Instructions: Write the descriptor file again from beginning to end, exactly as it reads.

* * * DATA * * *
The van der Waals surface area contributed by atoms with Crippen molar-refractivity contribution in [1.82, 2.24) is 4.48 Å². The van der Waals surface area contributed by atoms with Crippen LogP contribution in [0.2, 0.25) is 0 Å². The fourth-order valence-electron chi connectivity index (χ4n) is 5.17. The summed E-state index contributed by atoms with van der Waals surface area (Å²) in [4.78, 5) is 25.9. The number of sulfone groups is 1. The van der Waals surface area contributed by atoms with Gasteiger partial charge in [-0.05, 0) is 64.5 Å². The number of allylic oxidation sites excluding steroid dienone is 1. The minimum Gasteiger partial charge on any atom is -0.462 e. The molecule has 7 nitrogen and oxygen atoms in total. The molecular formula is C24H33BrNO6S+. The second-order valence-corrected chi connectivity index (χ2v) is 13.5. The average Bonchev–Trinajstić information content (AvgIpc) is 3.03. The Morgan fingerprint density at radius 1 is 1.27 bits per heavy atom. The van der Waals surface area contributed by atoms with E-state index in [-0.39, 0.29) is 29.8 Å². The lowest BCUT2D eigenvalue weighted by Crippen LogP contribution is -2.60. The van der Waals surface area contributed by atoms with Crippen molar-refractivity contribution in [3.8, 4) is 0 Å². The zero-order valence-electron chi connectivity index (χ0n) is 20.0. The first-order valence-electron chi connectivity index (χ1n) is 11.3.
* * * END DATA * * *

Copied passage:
The van der Waals surface area contributed by atoms with Crippen molar-refractivity contribution in [1.82, 2.24) is 4.48 Å². The van der Waals surface area contributed by atoms with Crippen LogP contribution in [0.2, 0.25) is 0 Å². The fourth-order valence-electron chi connectivity index (χ4n) is 5.17. The summed E-state index contributed by atoms with van der Waals surface area (Å²) in [4.78, 5) is 25.9. The number of sulfone groups is 1. The van der Waals surface area contributed by atoms with Gasteiger partial charge in [-0.05, 0) is 64.5 Å². The number of allylic oxidation sites excluding steroid dienone is 1. The minimum Gasteiger partial charge on any atom is -0.462 e. The molecule has 7 nitrogen and oxygen atoms in total. The molecular formula is C24H33BrNO6S+. The second-order valence-corrected chi connectivity index (χ2v) is 13.5. The average Bonchev–Trinajstić information content (AvgIpc) is 3.03. The Morgan fingerprint density at radius 1 is 1.27 bits per heavy atom. The van der Waals surface area contributed by atoms with E-state index in [-0.39, 0.29) is 29.8 Å². The lowest BCUT2D eigenvalue weighted by Crippen LogP contribution is -2.60. The van der Waals surface area contributed by atoms with Crippen molar-refractivity contribution in [3.8, 4) is 0 Å². The zero-order valence-electron chi connectivity index (χ0n) is 20.0. The first-order valence-electron chi connectivity index (χ1n) is 11.3.